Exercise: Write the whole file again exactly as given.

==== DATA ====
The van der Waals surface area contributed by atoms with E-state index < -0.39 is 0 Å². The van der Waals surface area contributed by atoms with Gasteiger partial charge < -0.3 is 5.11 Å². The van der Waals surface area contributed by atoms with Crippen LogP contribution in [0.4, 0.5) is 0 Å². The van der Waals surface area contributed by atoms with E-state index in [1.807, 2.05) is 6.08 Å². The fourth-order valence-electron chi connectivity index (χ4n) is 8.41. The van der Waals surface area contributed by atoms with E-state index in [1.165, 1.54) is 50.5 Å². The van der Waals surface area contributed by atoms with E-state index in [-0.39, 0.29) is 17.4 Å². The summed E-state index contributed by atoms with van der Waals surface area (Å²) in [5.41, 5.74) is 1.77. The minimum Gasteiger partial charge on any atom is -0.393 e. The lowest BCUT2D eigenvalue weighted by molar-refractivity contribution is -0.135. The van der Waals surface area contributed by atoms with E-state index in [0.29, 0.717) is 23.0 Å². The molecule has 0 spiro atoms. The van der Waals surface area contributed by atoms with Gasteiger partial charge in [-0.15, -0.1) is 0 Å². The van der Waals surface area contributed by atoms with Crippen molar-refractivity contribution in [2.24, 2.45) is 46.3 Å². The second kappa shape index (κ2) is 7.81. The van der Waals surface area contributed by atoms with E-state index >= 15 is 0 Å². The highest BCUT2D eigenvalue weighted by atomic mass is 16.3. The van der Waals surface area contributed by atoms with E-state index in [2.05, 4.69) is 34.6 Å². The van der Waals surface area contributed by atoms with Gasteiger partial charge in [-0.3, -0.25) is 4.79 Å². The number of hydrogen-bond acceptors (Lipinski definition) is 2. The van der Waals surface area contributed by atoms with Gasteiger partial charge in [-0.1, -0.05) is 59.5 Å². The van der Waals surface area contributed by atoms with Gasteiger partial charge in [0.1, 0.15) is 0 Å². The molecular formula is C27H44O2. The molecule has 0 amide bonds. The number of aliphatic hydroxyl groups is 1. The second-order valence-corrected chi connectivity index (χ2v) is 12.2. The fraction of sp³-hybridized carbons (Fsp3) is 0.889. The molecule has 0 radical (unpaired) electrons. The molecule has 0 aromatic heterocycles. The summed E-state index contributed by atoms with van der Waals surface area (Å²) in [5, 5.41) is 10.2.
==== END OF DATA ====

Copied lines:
The van der Waals surface area contributed by atoms with E-state index < -0.39 is 0 Å². The van der Waals surface area contributed by atoms with Gasteiger partial charge < -0.3 is 5.11 Å². The van der Waals surface area contributed by atoms with Crippen LogP contribution in [0.4, 0.5) is 0 Å². The van der Waals surface area contributed by atoms with E-state index in [1.807, 2.05) is 6.08 Å². The fourth-order valence-electron chi connectivity index (χ4n) is 8.41. The van der Waals surface area contributed by atoms with E-state index in [1.165, 1.54) is 50.5 Å². The van der Waals surface area contributed by atoms with E-state index in [-0.39, 0.29) is 17.4 Å². The summed E-state index contributed by atoms with van der Waals surface area (Å²) in [5.41, 5.74) is 1.77. The minimum Gasteiger partial charge on any atom is -0.393 e. The lowest BCUT2D eigenvalue weighted by molar-refractivity contribution is -0.135. The van der Waals surface area contributed by atoms with E-state index in [0.29, 0.717) is 23.0 Å². The molecule has 0 spiro atoms. The van der Waals surface area contributed by atoms with Gasteiger partial charge in [-0.15, -0.1) is 0 Å². The van der Waals surface area contributed by atoms with Crippen molar-refractivity contribution in [2.24, 2.45) is 46.3 Å². The second kappa shape index (κ2) is 7.81. The van der Waals surface area contributed by atoms with E-state index >= 15 is 0 Å². The highest BCUT2D eigenvalue weighted by atomic mass is 16.3. The van der Waals surface area contributed by atoms with E-state index in [2.05, 4.69) is 34.6 Å². The van der Waals surface area contributed by atoms with Gasteiger partial charge in [-0.3, -0.25) is 4.79 Å². The number of hydrogen-bond acceptors (Lipinski definition) is 2. The van der Waals surface area contributed by atoms with Gasteiger partial charge in [-0.1, -0.05) is 59.5 Å². The van der Waals surface area contributed by atoms with Gasteiger partial charge in [0.1, 0.15) is 0 Å². The molecular formula is C27H44O2. The molecule has 0 amide bonds. The number of aliphatic hydroxyl groups is 1. The second-order valence-corrected chi connectivity index (χ2v) is 12.2. The fraction of sp³-hybridized carbons (Fsp3) is 0.889. The molecule has 0 radical (unpaired) electrons. The molecule has 0 aromatic heterocycles. The summed E-state index contributed by atoms with van der Waals surface area (Å²) in [5, 5.41) is 10.2.